Christ the Savior Orthodox Mission
Orthodox Church in America, Diocese of New England

A Parish of The Orthodox Church in America & The Diocese of New England

Father Scott Ceraphim Mitchell:  Phone 207 942 2267 Cell 207-478-3088
For information, directions or pastoral or emergency needs, contact Chris Maas at 207-924-4553, Joan Selmer-Larsen at 207-382-6037 or Fr. Scott at 207-942 2267

His Eminence, Archbishop NIKON, Bishop of Boston, the Albanian Archdiocese & the Diocese of New England.

Very Rev. John Kreta , Chancellor OCA
Very Rev. Peter Carmichael, Northern Dean


Bangor Chapel  234 French St.  (St. John's Ed. Building)  Bangor, Me. 04401  Contact Fr. Scott Ceraphim Mitchell 207-478-3088 or
St. Paul's, Brunswick Contact Joel Plunkett News

Orthodoxy in America
Ancient Faith Radio

Church Bulletin

Christ the Savior celebrates the creation of a Church Parish Council and formal adoption of Bylaws based on a Parish Meeting held after Services on November 13. Elected to Serve were: Chris Maas (President and Treasurer), Joan Proudman (Vice-President), Lisa Metropoulos (Secretary), Victoria Bucklin, Michael Boucher (Website and Media), Michael Kelley, Johan Selmer-Larsen, and Fr Scott Ceraphim Mitchell (as Attached Priest). We are honored by the size and the quality of our new Council and will plan on Monthly Meetings Starting with our next meeting on Sunday December 11th after Services.



We are awaiting an answer from the Catholic Church regarding our request to hold regular services in one of the Bangor area buildings not intensively used at this time. We expect an affirmative response, but must pray the God guide us in finding more appropriate housing for the Church Services. We should also be in prayer for a permanent home of our own, in the Lord’s time!


Prayer requests-  Please remember the following in your personal prayer both Orthodox and Non-Orthodox included. (Place names on the prayer sheet for inclusion herein)


For Health and Salvation: Erin Farrar, Andrea Adams, Mrs Whitehouse, Mr Scott, Claudia Pita, Melvin, Andre, Karen, Laurence, Rebecca, Sean, Deb, Dale, Richard, Jacob Victor (Newborn), Michael, Victoria, Angelina, Alma.


For Repose and God’s mercy: Robin Ball, Tatiana, Innocent, Alice, Richard.



For Consideration: We are now a fully functional Mission Parish of the Orthodox Church in America and need to seriously consider our place in the Body of Christ, both as individuals and as a Church. Each of us has particular gifts and talents given by God to be used for His glory in this place, at this time. Pray and ask the Lord to reveal His plan for you so that we may truly begin to raise up the name of Jesus Christ in a manner befitting God, and according to all the grace that has been given to each of us. We are called to serve and to worship and to pray—to be the salt of the earth. May we arise as a sweet fragrance to our wonderful state of Maine and to all its people. Let us commend each other and all our lives unto Christ our God!!



Orthodox Teaching of the Month


We fast before the Great Feast of the Nativity in order to prepare ourselves for the celebration of Our Lord’s birth. As in the case of Great Lent, the Nativity Fast is one of preparation, during which we focus on the coming of the Savior by fasting, prayer, and almsgiving.

By fasting, we “shift our focus” from ourselves to others, spending less time worrying about what to eat, when to eat, how much to eat, and so on in order to use our time in increased prayer and caring for the poor. We learn through fasting that we can gain control over things which we sometimes allow to control us—and for many people, food is a controlling factor.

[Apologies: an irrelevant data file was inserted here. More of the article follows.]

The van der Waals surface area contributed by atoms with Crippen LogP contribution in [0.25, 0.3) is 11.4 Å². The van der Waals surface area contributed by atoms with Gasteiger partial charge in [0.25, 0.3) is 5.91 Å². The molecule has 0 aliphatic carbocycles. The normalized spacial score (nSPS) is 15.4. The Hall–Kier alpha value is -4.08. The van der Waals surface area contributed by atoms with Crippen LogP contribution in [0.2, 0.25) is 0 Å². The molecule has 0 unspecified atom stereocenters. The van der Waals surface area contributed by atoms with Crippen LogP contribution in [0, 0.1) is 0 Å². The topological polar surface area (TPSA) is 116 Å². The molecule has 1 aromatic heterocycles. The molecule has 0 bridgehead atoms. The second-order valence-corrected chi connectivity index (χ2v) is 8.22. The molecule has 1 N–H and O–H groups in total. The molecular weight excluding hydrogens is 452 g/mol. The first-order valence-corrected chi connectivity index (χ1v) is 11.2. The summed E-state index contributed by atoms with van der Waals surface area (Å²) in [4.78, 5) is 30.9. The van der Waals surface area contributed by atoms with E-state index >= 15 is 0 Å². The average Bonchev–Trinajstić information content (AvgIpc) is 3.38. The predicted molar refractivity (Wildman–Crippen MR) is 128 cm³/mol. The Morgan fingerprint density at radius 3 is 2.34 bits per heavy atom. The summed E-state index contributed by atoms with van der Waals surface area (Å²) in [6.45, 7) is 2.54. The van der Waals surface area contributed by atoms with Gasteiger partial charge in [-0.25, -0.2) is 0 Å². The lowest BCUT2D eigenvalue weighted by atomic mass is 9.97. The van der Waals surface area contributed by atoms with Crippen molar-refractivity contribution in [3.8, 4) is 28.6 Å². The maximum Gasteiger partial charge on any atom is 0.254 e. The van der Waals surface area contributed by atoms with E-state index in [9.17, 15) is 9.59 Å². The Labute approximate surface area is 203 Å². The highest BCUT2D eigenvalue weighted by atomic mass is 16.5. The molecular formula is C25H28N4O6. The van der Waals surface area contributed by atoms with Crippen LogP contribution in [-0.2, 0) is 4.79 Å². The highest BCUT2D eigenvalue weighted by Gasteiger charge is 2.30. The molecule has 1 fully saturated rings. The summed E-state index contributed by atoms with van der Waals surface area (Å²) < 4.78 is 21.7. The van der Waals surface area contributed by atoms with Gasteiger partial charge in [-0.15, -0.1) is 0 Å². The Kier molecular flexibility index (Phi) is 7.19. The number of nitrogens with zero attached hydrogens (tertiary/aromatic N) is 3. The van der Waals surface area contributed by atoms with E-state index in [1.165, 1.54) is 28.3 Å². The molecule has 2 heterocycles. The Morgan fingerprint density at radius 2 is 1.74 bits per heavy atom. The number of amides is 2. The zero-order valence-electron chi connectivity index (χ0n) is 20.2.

[We live in the only society in which an entire TV network is devoted to food!] While fasting from food, however, we are also challenged to fast from sin, from gossip, from jealousy, from anger, and from those other things which, while well within our control, we all too often allow to control us.

Just as we would refrain from eating a lot before going to an expensive restaurant for dinner—if we “ruin our appetite” we will enjoy the restaurant less—so too we fast before the Nativity in order to more fully feast and celebrate on the Nativity itself.

During the Nativity Fast, we are called upon to refrain from meat, dairy, fish, wine, and olive oil. At the same time, we are challenged, within this framework, to fast to the best of our ability, and to do so consistently.
If we must modify the extent to which we fast within this framework, it is of course possible, but in every instance our fasting should be consistent and regular, for Christ does not see fasting as an option, but as a “must.”
In Matthew Christ says, “WHEN you fast, do not be like the hypocrites,” not “IF you fast” or “IF YOU CHOOSE to fast.”

Finally, it seems quite odd that in our society—a society in which people gladly and freely spend huge sums of money for diets, most of which recommend that one refrain from red meats and dairy products—fasting is not more widely embraced. How odd that a Jenny Craig consultant or diet guru or physician will tell us to refrain from eating meat or cheese or butter and we will gladly embrace—and pay large sums of money for—his or her advice, while when the Church offers the same advice [at “no cost”] we tend to balk, as if we were being asked to do the impossible.


Christ the Savior Contact information:

For Hospital visits, Pastoral visits, Bible Studies or Evangelistic Outreach needs, please call Fr Scott Ceraphim at 207-478-3088. For any Church related administrative of charitable donation needs, please call Chris Maas at 207-924-4553.